Grimeborn and Tête à Tête: Is opera still alive and kicking?
By Alexandra Coghlan - 31 August 7:52

The facts are all in opera’s favour but that doesn’t solve its persistent image problem, writes Alexandra Coghlan.

Electronic music is dominating pop, bringing brilliant female artists with it
By Elliot Davies - 28 August 11:11

With Rihanna, Beyonce, Lady Gaga, Robyn, La Roux, M.I.A and Janelle Monae, we just see further examples of women excelling at electronic music – just like they always have.

Schloss Grafenegg, the sixteenth century castle which hosts the festival.
The Grafenegg Festival: A programme as eclectic as its quirky castle venue
By Alexandra Coghlan - 27 August 16:41

Alexandra Coghlan takes a trip to Austria to sample the delights of this year's Grafenegg Festival, curated by the pianist Rudolf Buchbinder.

Memo to Miley: twerking is not a feminist statement
By Rhiannon and Holly - 27 August 15:25

Freedom of choice for women is central to the idea of gender equality, but that doesn’t make every choice a woman makes inherently feminist.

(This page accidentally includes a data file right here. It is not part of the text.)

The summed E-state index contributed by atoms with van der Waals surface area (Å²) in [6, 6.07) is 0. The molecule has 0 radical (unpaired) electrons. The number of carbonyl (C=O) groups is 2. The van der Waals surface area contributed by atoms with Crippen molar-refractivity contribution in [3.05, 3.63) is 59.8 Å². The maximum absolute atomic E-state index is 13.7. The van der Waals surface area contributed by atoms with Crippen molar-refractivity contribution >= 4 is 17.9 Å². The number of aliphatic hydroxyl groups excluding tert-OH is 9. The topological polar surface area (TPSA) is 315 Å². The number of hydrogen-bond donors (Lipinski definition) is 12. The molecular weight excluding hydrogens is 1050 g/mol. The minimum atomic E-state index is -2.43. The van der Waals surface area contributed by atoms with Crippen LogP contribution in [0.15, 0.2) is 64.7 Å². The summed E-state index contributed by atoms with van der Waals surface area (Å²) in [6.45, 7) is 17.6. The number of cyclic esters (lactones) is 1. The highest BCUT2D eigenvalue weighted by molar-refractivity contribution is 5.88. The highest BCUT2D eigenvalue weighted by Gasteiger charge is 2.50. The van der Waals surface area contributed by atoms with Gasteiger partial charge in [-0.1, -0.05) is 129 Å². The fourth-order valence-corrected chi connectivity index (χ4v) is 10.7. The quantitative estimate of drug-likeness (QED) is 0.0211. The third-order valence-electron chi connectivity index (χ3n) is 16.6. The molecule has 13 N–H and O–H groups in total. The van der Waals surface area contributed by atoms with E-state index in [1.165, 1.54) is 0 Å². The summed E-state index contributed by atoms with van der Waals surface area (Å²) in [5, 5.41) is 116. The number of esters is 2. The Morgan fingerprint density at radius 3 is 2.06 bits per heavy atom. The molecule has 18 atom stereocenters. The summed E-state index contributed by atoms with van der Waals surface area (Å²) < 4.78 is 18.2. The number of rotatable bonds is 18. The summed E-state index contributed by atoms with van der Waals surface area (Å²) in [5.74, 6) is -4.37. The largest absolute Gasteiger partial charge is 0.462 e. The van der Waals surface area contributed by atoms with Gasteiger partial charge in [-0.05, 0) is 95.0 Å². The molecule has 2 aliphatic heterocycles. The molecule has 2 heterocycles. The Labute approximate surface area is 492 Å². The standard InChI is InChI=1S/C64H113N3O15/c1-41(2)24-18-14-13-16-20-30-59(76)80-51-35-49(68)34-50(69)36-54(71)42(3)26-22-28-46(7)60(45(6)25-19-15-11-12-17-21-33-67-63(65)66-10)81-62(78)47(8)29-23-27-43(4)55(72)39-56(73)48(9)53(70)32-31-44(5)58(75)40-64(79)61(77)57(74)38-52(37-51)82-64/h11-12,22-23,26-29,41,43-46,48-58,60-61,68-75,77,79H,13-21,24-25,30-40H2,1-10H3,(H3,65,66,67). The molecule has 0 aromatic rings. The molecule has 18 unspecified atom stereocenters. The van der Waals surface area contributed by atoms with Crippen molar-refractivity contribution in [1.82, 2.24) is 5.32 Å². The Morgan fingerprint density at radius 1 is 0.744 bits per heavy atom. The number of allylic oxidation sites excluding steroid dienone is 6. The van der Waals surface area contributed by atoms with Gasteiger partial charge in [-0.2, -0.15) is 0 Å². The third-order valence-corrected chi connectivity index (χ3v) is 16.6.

Miley Cyrus at the VMAs: a six-minute guide to the prejudices of the entertainment industry
By Sarah Ditum - 26 August 13:25

From Miley grinding Robin Thicke to smacking her backing dancer's buttocks, the VMAs showed that, once again, white men run the show, black men play support, all the women get mostly naked, and black women get to hold up the bottom of the objectification

The Same Deep Water As Me.
The Same Deep Water As Me at the Donmar Warehouse: Deep waters that run shallow
By Andrew Billen - 22 August 15:40

Nick Payne's new play The Same Deep Water As Me fails to capture its audience's sympathies, writes Andrew Billen.

Bruce Dickinson.
The strange patriotism of Iron Maiden
By Kate Mossman - 22 August 12:30

Kate Mossman catches the heavy metal giants on their "Maiden England" tour, and is perplexed by their nationalist aesthetic.